Squamish the place to invest in 2017
Shane Garstin is a Vancouver real estate investor looking to buy either a house or a townhome in Squamish in the hopes of cashing in on the recent hot housing market in the Sea to Sky Corridor.
“For investors it is definitely the place to be just because the rental rates up there are really crazy,” he said. “It is supply and demand, that is all it is. Not enough housing and too many people moving up there.”
He is currently looking at a house that is $799,000 that he would rent out.
“You are looking at $2,300 or $2,400 for the top and $1,800 for the bottom, so there is automatic cash flow,” he said.
He is betting the rental market is going to stay tight for a while yet and that will keep rents relatively high and make his investment worthwhile in the longer term, Garstin said.
“They just can’t keep up, probably, with the permits that are going in for new developments because there is so much demand,” he said. “[And] there’s not a ton of areas to build.”
Garstin is typical of a proportion of her buyers, said Angie Vazquez, real estate agent with Thornhill Real Estate Group in Squamish.
“For apartments, I see a lot of investors,” she said. “With the new regulations for mortgages it is going to be more difficult for younger people so they either co-own with their parents or they have to rent, so a lot of investors are looking.”
As of October, homebuyers are put through more of a stress test to ensure their budget can withstand an interest rate hike. Of the 17 people Vazquez had looking at The Main condominium development downtown, about five wanted to keep them and the rest were investors, she said.
Currently the market is quieter than this time last year, Vazquez said, but more stable.
“It is still busy and there is more inventory,” she said.
In October of 2016 there were 33 sales compared to 68 in October of 2015, according to figures from the Real Estate Board of Greater Vancouver.
A total of 569 properties sold from January to September 2016, compared to 572 during the same time period in 2015, according to data provided by Vazquez.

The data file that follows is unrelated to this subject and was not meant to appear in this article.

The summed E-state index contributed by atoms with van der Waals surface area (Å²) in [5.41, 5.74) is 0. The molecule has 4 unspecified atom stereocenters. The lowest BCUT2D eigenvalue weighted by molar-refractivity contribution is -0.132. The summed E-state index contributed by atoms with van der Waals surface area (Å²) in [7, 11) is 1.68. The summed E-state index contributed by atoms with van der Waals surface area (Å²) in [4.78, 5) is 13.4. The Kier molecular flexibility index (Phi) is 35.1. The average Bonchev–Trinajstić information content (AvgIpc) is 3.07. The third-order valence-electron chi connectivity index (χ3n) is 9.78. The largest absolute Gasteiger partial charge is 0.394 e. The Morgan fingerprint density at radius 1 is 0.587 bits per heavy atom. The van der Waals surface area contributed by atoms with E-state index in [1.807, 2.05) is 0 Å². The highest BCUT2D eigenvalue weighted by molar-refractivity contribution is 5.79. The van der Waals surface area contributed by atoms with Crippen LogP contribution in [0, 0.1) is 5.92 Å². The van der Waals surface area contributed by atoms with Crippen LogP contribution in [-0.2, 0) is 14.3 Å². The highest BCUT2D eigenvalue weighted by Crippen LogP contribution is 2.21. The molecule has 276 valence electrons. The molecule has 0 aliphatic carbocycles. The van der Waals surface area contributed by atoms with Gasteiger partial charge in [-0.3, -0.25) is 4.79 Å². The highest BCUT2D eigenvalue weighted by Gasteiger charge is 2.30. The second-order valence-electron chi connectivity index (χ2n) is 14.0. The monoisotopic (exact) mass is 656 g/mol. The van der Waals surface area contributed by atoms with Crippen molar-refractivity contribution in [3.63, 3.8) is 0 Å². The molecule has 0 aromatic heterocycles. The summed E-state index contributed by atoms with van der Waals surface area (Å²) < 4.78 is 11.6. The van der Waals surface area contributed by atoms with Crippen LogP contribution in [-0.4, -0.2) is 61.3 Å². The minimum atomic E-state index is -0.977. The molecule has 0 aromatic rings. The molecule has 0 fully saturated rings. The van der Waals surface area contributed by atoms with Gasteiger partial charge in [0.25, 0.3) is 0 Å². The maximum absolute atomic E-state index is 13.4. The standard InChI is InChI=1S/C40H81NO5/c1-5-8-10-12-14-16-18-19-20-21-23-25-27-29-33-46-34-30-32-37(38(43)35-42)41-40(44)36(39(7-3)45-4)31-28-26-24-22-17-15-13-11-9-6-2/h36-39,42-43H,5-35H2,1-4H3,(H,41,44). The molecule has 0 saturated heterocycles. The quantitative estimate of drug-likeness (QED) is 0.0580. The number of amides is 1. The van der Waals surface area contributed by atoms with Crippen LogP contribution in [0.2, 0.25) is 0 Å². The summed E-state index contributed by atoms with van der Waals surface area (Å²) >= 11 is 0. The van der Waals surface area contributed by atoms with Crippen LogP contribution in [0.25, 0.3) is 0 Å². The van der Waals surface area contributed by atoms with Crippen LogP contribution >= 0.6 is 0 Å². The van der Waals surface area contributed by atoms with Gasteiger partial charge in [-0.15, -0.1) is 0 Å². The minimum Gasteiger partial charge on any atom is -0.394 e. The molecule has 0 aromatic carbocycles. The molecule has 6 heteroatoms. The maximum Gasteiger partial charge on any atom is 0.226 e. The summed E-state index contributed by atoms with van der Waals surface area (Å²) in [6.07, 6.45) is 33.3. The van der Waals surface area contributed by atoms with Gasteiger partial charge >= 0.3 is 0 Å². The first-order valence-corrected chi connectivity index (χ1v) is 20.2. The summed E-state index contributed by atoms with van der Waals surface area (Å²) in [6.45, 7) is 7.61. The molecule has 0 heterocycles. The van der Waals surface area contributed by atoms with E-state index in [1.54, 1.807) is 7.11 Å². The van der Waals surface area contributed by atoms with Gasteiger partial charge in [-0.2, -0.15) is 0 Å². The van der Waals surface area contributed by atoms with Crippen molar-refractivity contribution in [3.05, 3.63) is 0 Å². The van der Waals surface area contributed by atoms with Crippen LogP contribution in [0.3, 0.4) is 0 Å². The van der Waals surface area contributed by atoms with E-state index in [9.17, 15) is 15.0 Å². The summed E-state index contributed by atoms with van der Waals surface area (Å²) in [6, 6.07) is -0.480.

Benchmark selling prices have continued to increase.
In October, the benchmark for a Squamish house was $770,300, up 25 per cent over October of 2015. Townhouses sold for a median price of $625,200 in October, up about 34 percent over last year, while condos had a benchmark of $357,500, up 22 per cent.
Houses are staying on the market longer this year: 75 days as opposed to 49 last year. But townhouses are being snapped up faster: 13 days on the market this year compared to 24 in 2015. Condominiums are going quicker this year as well at 48 days on the market compared to 89 days last year.
About 25 per cent of her buyers are from Ontario, Vazquez said, 50 per cent are from Vancouver and 15 per cent from Whistler. The other 10 per cent come from the rest of the world, including China, Mexico and the U.S.
“Dual income, no kids – a lot of them,” she said, adding recently more people are interested in smaller places.
Being one of the first communities outside of Metro Vancouver that doesn’t have the 15 per cent foreign buyers tax has impacted sales here, Vazquez said.
“In fact, I sold a $3-million property in Brackendale recently to Chinese buyers because they had the tax in the city and didn’t have the tax here, so they chose us, which I think is amazing,” she said.
Overall, she said, buyers are mostly health conscious sport enthusiasts with well-paying jobs in the city that allow them to commute part time and get outside in the district the rest of the week.
“We call it the nouveau Squamish,” Vazquez said. “Very successful young couples who choose Squamish as their forever home.”
@ Copyright 2016 Squamish Chief